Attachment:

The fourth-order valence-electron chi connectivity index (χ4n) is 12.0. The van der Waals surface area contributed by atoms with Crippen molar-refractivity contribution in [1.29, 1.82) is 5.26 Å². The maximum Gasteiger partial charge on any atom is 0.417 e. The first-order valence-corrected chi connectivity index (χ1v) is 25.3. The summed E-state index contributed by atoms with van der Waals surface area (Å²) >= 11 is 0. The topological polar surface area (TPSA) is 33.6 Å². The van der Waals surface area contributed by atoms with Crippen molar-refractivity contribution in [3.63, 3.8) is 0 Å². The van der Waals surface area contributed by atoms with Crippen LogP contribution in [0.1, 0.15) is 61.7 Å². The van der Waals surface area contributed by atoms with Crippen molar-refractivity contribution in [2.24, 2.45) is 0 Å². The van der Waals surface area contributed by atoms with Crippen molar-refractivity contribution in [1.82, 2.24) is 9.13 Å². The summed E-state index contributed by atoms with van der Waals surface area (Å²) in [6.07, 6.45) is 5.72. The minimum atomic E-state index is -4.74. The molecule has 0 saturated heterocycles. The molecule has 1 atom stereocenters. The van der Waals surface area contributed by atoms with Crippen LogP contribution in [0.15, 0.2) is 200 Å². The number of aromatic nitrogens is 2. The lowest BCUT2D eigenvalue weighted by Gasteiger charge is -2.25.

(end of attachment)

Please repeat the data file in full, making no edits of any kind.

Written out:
The fourth-order valence-electron chi connectivity index (χ4n) is 12.0. The van der Waals surface area contributed by atoms with Crippen molar-refractivity contribution in [1.29, 1.82) is 5.26 Å². The maximum Gasteiger partial charge on any atom is 0.417 e. The first-order valence-corrected chi connectivity index (χ1v) is 25.3. The summed E-state index contributed by atoms with van der Waals surface area (Å²) >= 11 is 0. The topological polar surface area (TPSA) is 33.6 Å². The van der Waals surface area contributed by atoms with Crippen molar-refractivity contribution in [3.63, 3.8) is 0 Å². The van der Waals surface area contributed by atoms with Crippen LogP contribution in [0.1, 0.15) is 61.7 Å². The van der Waals surface area contributed by atoms with Crippen molar-refractivity contribution in [2.24, 2.45) is 0 Å². The van der Waals surface area contributed by atoms with Crippen molar-refractivity contribution in [1.82, 2.24) is 9.13 Å². The summed E-state index contributed by atoms with van der Waals surface area (Å²) in [6.07, 6.45) is 5.72. The minimum atomic E-state index is -4.74. The molecule has 0 saturated heterocycles. The molecule has 1 atom stereocenters. The van der Waals surface area contributed by atoms with Crippen LogP contribution in [0.15, 0.2) is 200 Å². The number of aromatic nitrogens is 2. The lowest BCUT2D eigenvalue weighted by Gasteiger charge is -2.25.